Oklahoma City woman remembers life in Dust Bowl migrant camps

Oklahoma City resident Beatrice Warren was a nurse in California during the Dust Bowl era.
BY PETER WRIGHT, For The Oklahoman Published: December 17, 2012

As the Dust Bowl and the Great Depression devastated much of Oklahoma, Beatrice Warren was about 1,000 miles away, learning to be a nurse.

Within a year Oklahoma came to her, and 70 years after that she would come to live in Oklahoma.

Warren was a nurse in the Farm Security Administration migrant camps, which provided space for thousands of impoverished people who went west in search of work. She now lives in Oklahoma City's Baptist Retirement Village, where she celebrated her 100th birthday Nov. 7.

A lot happens in a century-long lifetime. Warren has moved around and written a few novels, but giving aid to migrant workers when she was in her 20s may be the most well-known historical moment she had a hand in.

Warren lived in St. George, Utah, until her family moved to Fresno, Calif., when she was 10. When she was young, one of her brothers fell ill and soon she did too, though she wasn't quite as sick. That's how she first learned some nursing skills.

“My youngest brother got scarlet fever, and he had to go to the pest house,” she said. “The nurses put a gown on me and put me to work.”

“Pest house” was the common term for a building where infectious patients were quarantined, especially in the days before antibiotics were commonly used.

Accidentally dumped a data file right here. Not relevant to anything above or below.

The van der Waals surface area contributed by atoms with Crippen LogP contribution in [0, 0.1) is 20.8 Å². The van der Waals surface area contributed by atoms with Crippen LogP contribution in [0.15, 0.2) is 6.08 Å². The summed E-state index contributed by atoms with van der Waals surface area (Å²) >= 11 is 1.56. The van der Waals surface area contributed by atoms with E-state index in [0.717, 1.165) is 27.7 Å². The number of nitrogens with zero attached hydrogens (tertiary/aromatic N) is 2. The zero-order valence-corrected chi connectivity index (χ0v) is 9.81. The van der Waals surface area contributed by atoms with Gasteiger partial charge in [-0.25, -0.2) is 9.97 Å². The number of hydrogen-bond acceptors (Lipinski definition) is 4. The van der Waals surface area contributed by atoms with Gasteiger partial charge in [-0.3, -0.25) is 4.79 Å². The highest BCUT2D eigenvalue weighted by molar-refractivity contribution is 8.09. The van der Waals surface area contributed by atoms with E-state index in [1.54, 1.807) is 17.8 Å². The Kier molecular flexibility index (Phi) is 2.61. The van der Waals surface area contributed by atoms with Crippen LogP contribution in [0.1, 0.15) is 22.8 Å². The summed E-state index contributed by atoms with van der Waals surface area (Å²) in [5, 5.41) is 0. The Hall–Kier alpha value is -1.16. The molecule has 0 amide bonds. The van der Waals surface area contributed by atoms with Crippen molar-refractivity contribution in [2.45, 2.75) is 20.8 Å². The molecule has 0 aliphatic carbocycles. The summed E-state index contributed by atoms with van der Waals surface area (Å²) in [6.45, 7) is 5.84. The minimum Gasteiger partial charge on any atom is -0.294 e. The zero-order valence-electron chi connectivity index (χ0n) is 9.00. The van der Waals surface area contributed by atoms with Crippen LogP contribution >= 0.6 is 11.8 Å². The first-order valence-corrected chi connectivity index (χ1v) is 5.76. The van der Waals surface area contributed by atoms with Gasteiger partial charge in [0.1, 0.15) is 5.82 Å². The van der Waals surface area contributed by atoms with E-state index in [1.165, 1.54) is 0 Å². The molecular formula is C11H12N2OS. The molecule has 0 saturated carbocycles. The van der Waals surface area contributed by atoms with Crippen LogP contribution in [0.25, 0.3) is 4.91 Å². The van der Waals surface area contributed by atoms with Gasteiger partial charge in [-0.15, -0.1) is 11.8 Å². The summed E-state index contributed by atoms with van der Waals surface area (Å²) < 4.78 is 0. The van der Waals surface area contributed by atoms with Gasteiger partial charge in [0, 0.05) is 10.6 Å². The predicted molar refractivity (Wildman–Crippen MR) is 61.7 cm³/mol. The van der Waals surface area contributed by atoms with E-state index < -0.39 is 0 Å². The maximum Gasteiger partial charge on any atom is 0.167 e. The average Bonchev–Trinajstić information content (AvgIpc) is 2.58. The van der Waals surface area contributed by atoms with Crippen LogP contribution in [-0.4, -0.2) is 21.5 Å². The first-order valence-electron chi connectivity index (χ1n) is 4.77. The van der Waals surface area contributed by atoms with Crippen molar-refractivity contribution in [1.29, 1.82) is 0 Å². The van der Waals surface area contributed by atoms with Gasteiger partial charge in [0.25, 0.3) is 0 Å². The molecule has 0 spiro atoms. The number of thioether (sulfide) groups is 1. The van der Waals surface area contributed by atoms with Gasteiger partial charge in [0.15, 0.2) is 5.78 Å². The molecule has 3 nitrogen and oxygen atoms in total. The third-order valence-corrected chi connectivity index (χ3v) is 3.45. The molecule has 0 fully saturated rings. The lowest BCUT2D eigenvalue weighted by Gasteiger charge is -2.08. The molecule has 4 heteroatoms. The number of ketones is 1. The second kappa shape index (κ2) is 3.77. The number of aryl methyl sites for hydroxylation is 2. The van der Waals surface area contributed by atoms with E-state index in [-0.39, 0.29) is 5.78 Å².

After finishing school and spending a year providing first aid in Yosemite National Park, Warren signed up for some hospital training and then became a nurse in the federal camps.

The migration

The camps were part of an attempt to pull the new migrant workers out of their ruts. Since arriving in California with nothing and watching the wages for fieldwork decrease with the extra labor, some were literally living on the side of the road.

“Just in droves all of these people went out there,” said Larry O'Dell, director of special projects for the Oklahoma Historical Society.

Many of the workers initially lived in loosely organized, unsanitary camps. California gave them a cold reception. Even in the late 1930s the state passed a bill, which was later struck down, designed to keep the migrants from settling there, O'Dell said.

“I know that they were harassed when going to establishments outside of the camps,” O'Dell said.

The Farm Security Administration began opening camps in 1935.

Life in camp

Brawley, Calif., in the far southern part of the state, was where Warren spent most of her time. She also visited smaller camps that had no full-time nurse.

Her camp was composed of tents and semi-permanent buildings with wooden foundations and tent coverings. The nurse's office had a relatively well-stocked clinic. It was equipped to handle minor illnesses and injuries, and they administered smallpox vaccinations.



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